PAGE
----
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Ford Puma (crossover)

From Wikipedia, the free encyclopedia

Ford Puma
2020 Ford Puma Titanium EcoBoost Hybrid 1.0 Front.jpg
AssemblyCraiova, Romania (Ford Romania)
Body and chassis
ClassSubcompact crossover SUV
Body style5-door SUV
PlatformFord global B-car platform
RelatedFord Fiesta (seventh generation)
EngineFord EcoBoost 1.0L Fox I3 (gasoline)
Ford EcoBlue 1.5L Panther I4 (Turbodiesel)
Transmission6-speed manual
7-speed Dual-clutch transmission
Wheelbase2,588 mm (101.9 in) [1]
Length4,186 mm (164.8 in)[2]
Width1,805 mm (71.1 in)
Height1,537 mm (60.5 in)
Kerb weight1,205 kg (2,657 lb)

The Ford Puma is a subcompact crossover marketed by Ford Europe. The vehicle was named “Car of the Year” by What Car? in January 2020.[3]


The Puma is offered with a mild hybrid 1.0 litre EcoBoost three cylinder turbo gasoline engine with a belt driven integrated starter, which uses energy from the braking system to charge the forty eight volt lithium ion battery pack in order to increase torque and lower emissions. Power is rated at 153 bhp (155 PS), 114 kW, and 240 N⋅m (180 lb⋅ft) with an additional 50 N⋅m (37 lb⋅ft) from the integrated starter system.

It is based on the seventh generation Fiesta chassis.[4]


Production of the Puma started in Craiova, Romania (Ford Romania) in October 2019 along with the EcoSport subcompact crossover and the EcoBoost 1.0 L Fox engine used in both cars. Ford invested two hundred million euros, and employed 1,700 people on the project.[5]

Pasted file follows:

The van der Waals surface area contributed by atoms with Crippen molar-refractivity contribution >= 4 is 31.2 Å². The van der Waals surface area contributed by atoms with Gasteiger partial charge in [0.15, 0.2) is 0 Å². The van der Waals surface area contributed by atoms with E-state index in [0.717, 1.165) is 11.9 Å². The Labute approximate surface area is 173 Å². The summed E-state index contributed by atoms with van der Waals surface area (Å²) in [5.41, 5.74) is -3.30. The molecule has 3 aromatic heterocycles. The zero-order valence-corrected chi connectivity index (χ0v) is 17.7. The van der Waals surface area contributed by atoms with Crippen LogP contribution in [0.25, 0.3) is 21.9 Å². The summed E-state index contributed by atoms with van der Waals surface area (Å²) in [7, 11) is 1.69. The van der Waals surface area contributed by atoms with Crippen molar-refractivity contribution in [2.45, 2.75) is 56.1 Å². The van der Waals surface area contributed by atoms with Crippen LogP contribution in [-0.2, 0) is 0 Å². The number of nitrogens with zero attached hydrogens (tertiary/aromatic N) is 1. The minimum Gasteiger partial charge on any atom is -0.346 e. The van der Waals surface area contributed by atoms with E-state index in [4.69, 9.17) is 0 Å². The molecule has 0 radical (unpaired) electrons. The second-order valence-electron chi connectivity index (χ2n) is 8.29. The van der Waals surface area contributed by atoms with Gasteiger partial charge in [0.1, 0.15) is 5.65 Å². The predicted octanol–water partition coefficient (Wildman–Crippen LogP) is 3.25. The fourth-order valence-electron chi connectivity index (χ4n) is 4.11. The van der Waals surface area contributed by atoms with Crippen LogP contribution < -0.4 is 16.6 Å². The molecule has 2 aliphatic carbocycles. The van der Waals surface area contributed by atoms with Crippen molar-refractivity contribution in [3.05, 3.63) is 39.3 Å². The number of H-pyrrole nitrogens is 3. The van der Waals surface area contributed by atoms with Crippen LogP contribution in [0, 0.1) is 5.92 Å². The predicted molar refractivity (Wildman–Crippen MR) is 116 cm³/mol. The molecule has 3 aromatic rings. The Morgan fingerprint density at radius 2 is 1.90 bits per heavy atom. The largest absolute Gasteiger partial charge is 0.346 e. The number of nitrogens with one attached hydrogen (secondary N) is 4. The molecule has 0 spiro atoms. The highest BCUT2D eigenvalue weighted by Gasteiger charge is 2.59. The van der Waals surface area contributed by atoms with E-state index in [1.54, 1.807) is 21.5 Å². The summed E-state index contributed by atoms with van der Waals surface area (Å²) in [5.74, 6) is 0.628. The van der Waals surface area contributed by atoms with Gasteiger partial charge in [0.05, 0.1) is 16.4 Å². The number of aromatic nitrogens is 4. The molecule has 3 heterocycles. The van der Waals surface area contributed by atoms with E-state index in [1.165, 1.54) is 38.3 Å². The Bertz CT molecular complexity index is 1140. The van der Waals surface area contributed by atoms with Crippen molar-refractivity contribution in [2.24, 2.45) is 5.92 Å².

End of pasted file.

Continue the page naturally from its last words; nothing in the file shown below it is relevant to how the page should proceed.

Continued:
The vehicle is only available for the European, Australian and New Zealand markets, with sales starting in Europe from 2019 and sales in Australasia from the end of 2020.[2]

Name revival

Ford first announced the revived nameplate Puma, which was last used on the Puma sport compact, at its event Go Further in Amsterdam, along with the introduction of the third generation Kuga.


  1. ^ "Ford Puma 1.0 EcoBoost (155 Hp) MHEV Specifications from".
  2. ^ a b Golson, Daniel (26 June 2019). "The New Ford Puma Crossover Is Tiny, Weird-Looking, and Probably Coming to the U.S." Car and Driver. Retrieved 26 June 2019.
  3. ^ "Ford Puma wins What Car? Car of the Year 2020". What Car?. Retrieved 24 April 2020.
  4. ^ Allan, Lawrence (3 April 2019). "Ford revives Puma name for "evocative" new small SUV | Autocar". Retrieved 3 April 2019.
  5. ^ "Ford Begins Puma Production In Romania". 10 October 2019. Retrieved 23 December 2019.
This page was last edited on 30 July 2020, at 16:26
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